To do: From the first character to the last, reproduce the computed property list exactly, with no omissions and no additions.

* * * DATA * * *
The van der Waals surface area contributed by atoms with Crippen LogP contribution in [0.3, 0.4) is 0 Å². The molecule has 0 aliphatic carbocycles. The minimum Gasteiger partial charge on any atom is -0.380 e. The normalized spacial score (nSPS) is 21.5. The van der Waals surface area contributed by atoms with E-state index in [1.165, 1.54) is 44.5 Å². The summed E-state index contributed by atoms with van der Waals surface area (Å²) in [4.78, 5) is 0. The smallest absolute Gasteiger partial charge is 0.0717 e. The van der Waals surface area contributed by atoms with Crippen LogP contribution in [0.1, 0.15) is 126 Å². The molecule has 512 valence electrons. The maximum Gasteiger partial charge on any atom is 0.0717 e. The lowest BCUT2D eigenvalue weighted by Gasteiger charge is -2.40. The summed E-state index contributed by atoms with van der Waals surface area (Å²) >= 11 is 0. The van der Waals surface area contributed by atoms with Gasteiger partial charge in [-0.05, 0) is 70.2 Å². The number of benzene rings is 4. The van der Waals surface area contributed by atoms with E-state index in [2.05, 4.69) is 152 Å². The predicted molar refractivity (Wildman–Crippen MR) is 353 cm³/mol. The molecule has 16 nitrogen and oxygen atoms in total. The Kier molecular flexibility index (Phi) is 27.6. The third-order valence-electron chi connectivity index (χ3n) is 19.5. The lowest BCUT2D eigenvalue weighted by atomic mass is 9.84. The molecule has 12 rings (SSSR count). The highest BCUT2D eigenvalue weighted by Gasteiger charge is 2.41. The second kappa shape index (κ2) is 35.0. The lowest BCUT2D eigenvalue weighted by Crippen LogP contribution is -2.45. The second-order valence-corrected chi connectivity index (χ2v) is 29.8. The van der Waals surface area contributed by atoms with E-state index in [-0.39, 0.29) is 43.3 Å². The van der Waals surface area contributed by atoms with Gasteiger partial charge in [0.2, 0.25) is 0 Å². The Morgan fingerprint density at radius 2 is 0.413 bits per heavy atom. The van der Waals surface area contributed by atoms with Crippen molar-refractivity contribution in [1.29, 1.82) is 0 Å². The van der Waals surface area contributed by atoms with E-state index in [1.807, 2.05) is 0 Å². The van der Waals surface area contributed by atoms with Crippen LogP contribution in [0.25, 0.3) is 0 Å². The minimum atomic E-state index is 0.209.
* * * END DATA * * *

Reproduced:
The van der Waals surface area contributed by atoms with Crippen LogP contribution in [0.3, 0.4) is 0 Å². The molecule has 0 aliphatic carbocycles. The minimum Gasteiger partial charge on any atom is -0.380 e. The normalized spacial score (nSPS) is 21.5. The van der Waals surface area contributed by atoms with E-state index in [1.165, 1.54) is 44.5 Å². The summed E-state index contributed by atoms with van der Waals surface area (Å²) in [4.78, 5) is 0. The smallest absolute Gasteiger partial charge is 0.0717 e. The van der Waals surface area contributed by atoms with Crippen LogP contribution in [0.1, 0.15) is 126 Å². The molecule has 512 valence electrons. The maximum Gasteiger partial charge on any atom is 0.0717 e. The lowest BCUT2D eigenvalue weighted by Gasteiger charge is -2.40. The summed E-state index contributed by atoms with van der Waals surface area (Å²) >= 11 is 0. The van der Waals surface area contributed by atoms with Gasteiger partial charge in [-0.05, 0) is 70.2 Å². The number of benzene rings is 4. The van der Waals surface area contributed by atoms with E-state index in [2.05, 4.69) is 152 Å². The predicted molar refractivity (Wildman–Crippen MR) is 353 cm³/mol. The molecule has 16 nitrogen and oxygen atoms in total. The Kier molecular flexibility index (Phi) is 27.6. The third-order valence-electron chi connectivity index (χ3n) is 19.5. The lowest BCUT2D eigenvalue weighted by atomic mass is 9.84. The molecule has 12 rings (SSSR count). The highest BCUT2D eigenvalue weighted by Gasteiger charge is 2.41. The second kappa shape index (κ2) is 35.0. The lowest BCUT2D eigenvalue weighted by Crippen LogP contribution is -2.45. The second-order valence-corrected chi connectivity index (χ2v) is 29.8. The van der Waals surface area contributed by atoms with E-state index in [-0.39, 0.29) is 43.3 Å². The van der Waals surface area contributed by atoms with Gasteiger partial charge in [0.2, 0.25) is 0 Å². The Morgan fingerprint density at radius 2 is 0.413 bits per heavy atom. The van der Waals surface area contributed by atoms with Crippen molar-refractivity contribution in [1.29, 1.82) is 0 Å². The van der Waals surface area contributed by atoms with E-state index in [1.807, 2.05) is 0 Å². The van der Waals surface area contributed by atoms with Crippen LogP contribution in [0.25, 0.3) is 0 Å². The minimum atomic E-state index is 0.209.